Opinions and Rants #29: Everything That Ever Was - Available Forever (ETEWAF)
Patton Oswalt has an article in Wired that is a must read for those interested in pop culture - past and present. In the essay, Oswalt expresses his theory that society is approaching a state of ETEWAF. Where once you had to piecemeal your niche interests together one comic book or VHS cassette at a time, today you can become an expert in any narrow interest in a single weekend! I would tend to agree: things are progressing so fast in that direction, I don't think many of us pop culture addicts have stopped to think about the implications.
When I was a kid, a movie came to the movie theater for a few weeks, then it was gone (you assumed) FOREVER. Think about that for a moment. I had no idea that there would be HBO, VHS, DVDs, Netflix, and (gasp!) torrents! For all I knew, when The Billion Dollar Hobo came to town, that was your one and only chance to catch this movie, ever. For all I knew, that episode of Starsky & Hutch would never air again.... certainly never on demand.
In contrast, now I can be a Starsky & Hutch expert in a weekend. I can watch every single episode whenever I want via Hulu or Netflix, I can watch the Ben Stiller remake, I can read all the information surrounding the show on the Internet (i.e. IMDb, Wikipedia, etc.), and I can probably find a few forums of rabid S&H fans. I can buy David Soul's album on Amazon, watch the special features on the DVD, listen to the commentary, and read past magazine articles about S&H via Google News or back issues of old magazines available online.... while listening to the soundtrack! You get the point. Even the most obscure nooks of the pop culture landscape are available for plunder.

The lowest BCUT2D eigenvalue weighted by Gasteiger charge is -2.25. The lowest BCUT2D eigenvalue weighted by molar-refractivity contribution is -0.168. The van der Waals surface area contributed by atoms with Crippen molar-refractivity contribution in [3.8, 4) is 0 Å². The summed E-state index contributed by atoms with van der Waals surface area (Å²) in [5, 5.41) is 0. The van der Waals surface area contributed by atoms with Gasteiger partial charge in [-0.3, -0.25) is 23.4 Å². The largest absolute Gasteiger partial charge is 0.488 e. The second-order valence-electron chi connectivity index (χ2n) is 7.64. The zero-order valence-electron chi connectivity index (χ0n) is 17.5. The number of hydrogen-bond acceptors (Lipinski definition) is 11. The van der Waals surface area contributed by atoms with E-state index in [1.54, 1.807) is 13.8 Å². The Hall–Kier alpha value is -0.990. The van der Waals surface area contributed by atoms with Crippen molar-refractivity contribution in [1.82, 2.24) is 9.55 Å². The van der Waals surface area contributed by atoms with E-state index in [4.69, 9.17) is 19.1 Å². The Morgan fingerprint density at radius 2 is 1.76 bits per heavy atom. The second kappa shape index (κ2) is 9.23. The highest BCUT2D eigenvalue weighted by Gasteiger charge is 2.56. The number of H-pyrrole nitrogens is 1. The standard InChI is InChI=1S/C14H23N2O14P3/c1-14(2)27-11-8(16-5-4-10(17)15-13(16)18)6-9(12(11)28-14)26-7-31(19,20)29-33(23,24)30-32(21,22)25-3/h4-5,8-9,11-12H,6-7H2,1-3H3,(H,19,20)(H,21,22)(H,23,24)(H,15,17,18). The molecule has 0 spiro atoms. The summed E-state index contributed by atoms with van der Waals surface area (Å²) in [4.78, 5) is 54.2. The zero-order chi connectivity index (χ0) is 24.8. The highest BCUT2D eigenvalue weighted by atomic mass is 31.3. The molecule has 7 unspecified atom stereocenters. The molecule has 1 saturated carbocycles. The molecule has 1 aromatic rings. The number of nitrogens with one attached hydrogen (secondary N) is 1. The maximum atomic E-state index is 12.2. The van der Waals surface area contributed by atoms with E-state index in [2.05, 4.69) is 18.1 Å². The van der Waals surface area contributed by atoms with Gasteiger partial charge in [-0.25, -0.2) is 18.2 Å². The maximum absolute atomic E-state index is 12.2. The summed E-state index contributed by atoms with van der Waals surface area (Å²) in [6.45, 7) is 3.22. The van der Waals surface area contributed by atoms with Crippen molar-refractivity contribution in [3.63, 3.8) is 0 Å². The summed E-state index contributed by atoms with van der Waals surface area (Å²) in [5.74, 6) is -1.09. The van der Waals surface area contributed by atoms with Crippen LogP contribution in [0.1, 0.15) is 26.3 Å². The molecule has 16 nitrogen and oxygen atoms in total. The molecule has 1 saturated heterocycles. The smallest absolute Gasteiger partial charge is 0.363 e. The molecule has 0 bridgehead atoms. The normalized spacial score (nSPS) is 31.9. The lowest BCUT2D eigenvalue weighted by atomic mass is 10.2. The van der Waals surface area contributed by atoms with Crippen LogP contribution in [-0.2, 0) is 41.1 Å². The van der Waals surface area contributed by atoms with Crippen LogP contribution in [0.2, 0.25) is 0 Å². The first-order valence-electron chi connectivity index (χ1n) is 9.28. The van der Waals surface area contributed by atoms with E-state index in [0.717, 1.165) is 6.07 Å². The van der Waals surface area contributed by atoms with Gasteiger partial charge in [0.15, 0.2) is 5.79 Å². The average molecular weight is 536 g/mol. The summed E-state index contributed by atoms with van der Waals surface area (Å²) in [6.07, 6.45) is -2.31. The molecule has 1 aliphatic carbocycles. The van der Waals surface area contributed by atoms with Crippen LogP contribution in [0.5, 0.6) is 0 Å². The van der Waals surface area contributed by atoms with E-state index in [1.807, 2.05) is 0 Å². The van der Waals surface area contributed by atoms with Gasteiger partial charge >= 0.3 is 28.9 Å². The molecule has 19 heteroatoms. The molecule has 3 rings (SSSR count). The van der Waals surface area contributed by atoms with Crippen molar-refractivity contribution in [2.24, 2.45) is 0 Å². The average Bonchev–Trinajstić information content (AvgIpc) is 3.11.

This development is of special interest to me, given that Retrospace is all about plundering less traveled paths in our pop culture past. Patton Oswalt contends that this may not be healthy for our creative output. In other words, we're spending too much time looking in the rear view mirror, and not enough on the road ahead. We are becoming a culture of regurgitated bits from the past; a culture of remakes and lame pop culture references (i.e. Family Guy and VH1 I love the 80's, etc.).
Oswalt believes that when we hit ETEWAF, pop culture will reach its critical mass and implode. When every book ever made is on every Kindle, and every movie ever made is on every TV, and every song ever made is on every mp3 player.... it will all be over. No more frothing at the mouth waiting for the newest Italian giallo to be released on Blu-Ray - it already has. It's ALL available... so what do we do now?
When the Coen Brothers remake of Cannonball Run II in IMAX 3-D spoken entirely in Esperanto hits the theaters, no one will care. It will all be over. We will all start looking forward again. We will stop this mad dash to explore the entire surface of our pop culture past, and be content with what lies ahead.
Or so Patton Oswalt would predict....
I have a slightly different opinion. We are certainly on the road to ETEWAF, no arguments there. But I don't think having an unlimited resource at our fingertips is a bad thing, nor do I think it leads to some sort of pop culture supernova.
Surely, the constant obscure pop references we see on Family Guy will get old (.... or has already become severely old). But having this incredible mine as an inspiration is a good thing - after all, every great burst of creativity has relied on something before it. The Beatles didn't form in a vacuum - they had blues and rockabilly to spark the fire. Indeed, the Renaissance came about because of a rediscovery of Classical Greek and Roman culture. Get my drift?
Furthermore, I don't think we are in any danger of not having an obscure niche to call our own. We may have to plunder a little deeper, but if we dig deep enough there will always be hidden treasures. The topsoil is gone, as Oswalt says, but there will always be plenty of bedrock to keep us happy and inspired to create "the next new thing".